Blinkered MDA worried that media consumers may trust the internet

The reporter pointed out to me that the survey found that “35% of respondents believe that all, if not most, of information on the Internet is true,” and asked what I thought of that.

I clicked the hyperlink he had provided to the survey results and was momentarily perplexed. To me, the graph seemed quite normal, with a bunching of answers around the middle. The vast majority thought that information on the internet was partly or mostly true — which, if you’re an internet user, would seem like a very reasonable assessment. So why was the reporter’s question phrased the way it was?

Taking the data from a table in the report and converting them into bar graphs:

These figures came from the Consumer experience study 2011 commissioned by Media Development Authority (MDA), and conducted by the Singapore Internet Research Centre, Nanyang Technological University.

However, the reporter’s question was led by the headline that MDA gave to the above data — the headline screamed “About 35% of respondents believe that most or all of the information . . . are true” — and which implied a wholly different way of looking at the results. Presented graphically (by me), this was how the bureaucrats saw the data:

That’s a rather strange way of slicing the data, isn’t it?

The remark tells us less about the data than about the mindset. It suggests a mindset that holds as incontrovertible truth the following dictum: If internet users trust most (or, in the case of a few respondents, all) of what they read as truthful, these people must have taken leave of good sense and reality. Just as evolution never happened, this cannot possibly be. The internet just is not truthful. How can people believe that??? And so many of them!!!

Here’s justification then for a new campaign towards “media literacy”. Singaporeans must be taught to stop believing the internet.

As for television . . .

Yet, even higher percentages believe television news and documentaries “show a true picture of what really happened”. Here is the relevant page from the report put out by the MDA (click image for a larger version):

Of viewers aged 15 to 29, about 60 – 70 percent of them thought that documentaries and news on TV were believably true. This, if you would please note, is nearly twice as high as the 35% who thought internet information to be mostly or wholly true. Yet the headline that the MDA gave to the 60 – 70 percent result sounded downcast, describing these age cohorts as “relatively more critical”.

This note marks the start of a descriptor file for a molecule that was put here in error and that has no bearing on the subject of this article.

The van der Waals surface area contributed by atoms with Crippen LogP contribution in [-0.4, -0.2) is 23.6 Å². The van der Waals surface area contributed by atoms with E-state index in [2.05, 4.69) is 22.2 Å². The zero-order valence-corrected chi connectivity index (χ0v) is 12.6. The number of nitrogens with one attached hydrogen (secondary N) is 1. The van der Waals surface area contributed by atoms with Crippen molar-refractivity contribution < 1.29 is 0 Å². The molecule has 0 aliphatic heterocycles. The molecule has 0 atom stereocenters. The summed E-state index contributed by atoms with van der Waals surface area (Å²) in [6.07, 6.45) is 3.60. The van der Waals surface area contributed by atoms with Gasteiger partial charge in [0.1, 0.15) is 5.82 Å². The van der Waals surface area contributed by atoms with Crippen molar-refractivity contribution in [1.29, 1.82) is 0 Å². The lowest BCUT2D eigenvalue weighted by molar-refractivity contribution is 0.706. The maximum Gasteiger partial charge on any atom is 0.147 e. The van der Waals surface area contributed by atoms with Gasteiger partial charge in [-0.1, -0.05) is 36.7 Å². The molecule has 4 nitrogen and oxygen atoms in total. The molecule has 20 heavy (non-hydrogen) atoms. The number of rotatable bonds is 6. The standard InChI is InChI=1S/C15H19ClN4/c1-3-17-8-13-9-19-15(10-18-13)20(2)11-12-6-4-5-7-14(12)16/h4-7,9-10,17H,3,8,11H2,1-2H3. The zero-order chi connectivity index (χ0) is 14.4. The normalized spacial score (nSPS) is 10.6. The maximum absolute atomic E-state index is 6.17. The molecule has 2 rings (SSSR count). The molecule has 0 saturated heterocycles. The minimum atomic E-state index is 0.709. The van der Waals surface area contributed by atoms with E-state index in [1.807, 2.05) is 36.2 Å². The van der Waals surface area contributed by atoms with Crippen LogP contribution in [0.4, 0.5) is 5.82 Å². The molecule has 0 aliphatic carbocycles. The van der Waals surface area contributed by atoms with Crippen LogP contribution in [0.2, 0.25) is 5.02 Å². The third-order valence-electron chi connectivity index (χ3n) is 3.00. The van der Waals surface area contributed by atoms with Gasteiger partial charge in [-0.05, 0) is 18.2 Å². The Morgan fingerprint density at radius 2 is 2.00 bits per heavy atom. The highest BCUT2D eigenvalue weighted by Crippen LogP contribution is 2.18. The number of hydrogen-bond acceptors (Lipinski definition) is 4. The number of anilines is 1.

So, 60 – 70 percent holding TV news as true is disappointing to the authorities, but 35% holding internet information as mostly true is shockingly wrong.

Doesn’t this tell us more about warped government minds than about ordinary people? If there’s anything to be shocked about, it is that 60 – 70 percent of viewers think so highly of TV — and that’s the lower end, with higher percentages among older adults.

Pre-digested report

The most annoying thing about the report published by the MDA is how (and the above is just one example) it is presented as pre-digested information, with no link to the survey data, and no discussion of its own limitations. It tells us for example that it was a face-to-face survey based on 1,030 respondents “aligned” with 2010 census profile. Then there were also focus group discussions. But it does not discuss margins of error, or the possible skewing from face-to-face interviews as opposed to anonymous surveys, or declare which results came from surveys and which were drawn from focus groups discussions. Nor does it tell us when exactly the survey was conducted. This is important because there were several key events in 2011, e.g. general election, presidential election, that would have affected the context.

Much of the information was presented in the form of bar graphs, with no notation as to the precise number or percentage represented by any bar. See for example, this one (click for a larger version) that I have taken from a page in the report:

In the above graph, the headline focuses on a relatively minor detail, represented by the short blue bars. It does not capture the essence represented by the taller red and green bars. Furthermore, look at the four bars relating to the age group 60 – 65 years. They do not add up to 100 percent.  This cries out for explanation, but there is none.

In the first set of figures behind the bar graph that I drew for the top of this article, there is a mysterious statement saying 13 percent or 14 percent “N.A.” with no explanation what N.A. means or why.

This kind of cavitied presentation,  dumbing down and slanted commentary does not leave a good impression.


A few days ago, the Singapore government launched a new section on its official website intended to provide “answers to hot topics as part of its ‘myth busting’ initiatives”, reported AsiaOne (Source). According to a spokesman for the Ministry of Information, Communications and the Arts (Mica), the section, called Factually, is meant to be “a convenient, central and credible platform” for a summary of key facts on various policies.

Going by the kind of reports put out by the MDA such as described above, I think they need to work on their own credibility.

17 Responses to “Blinkered MDA worried that media consumers may trust the internet”

  1. 1 yuen 23 September 2012 at 14:54

    >60 – 70 percent holding TV news as true is disappointing to the authorities, but 35% holding internet information as mostly true is shockingly wrong

    I dont find this unreasonable; TV news is produced by qualified journalists. Even when they have an agenda, they do maintain certain standards; internet information is not in the same situation

    the more interesting issue is what MDA does with this result; to use the lower credibility of internet information and 35% of readers’ trust despite it, to justify some kind of re-education effort, is stretching things; it shows a greater keenness to re-educate people than I find useful

    in the mean time, how many % believe the content of Straits Times to be all or mostly true? I myself would answer “mostly” if an survey guy comes to ask – I always found ST’s news coverage to be reasonable, but the local commentary unenlightening – but would guess in any survey the ST “mostly” % to be less than the internet “mostly” %.

  2. 2 Xu 23 September 2012 at 15:24

    Singapore’s very own Ministry of Truth…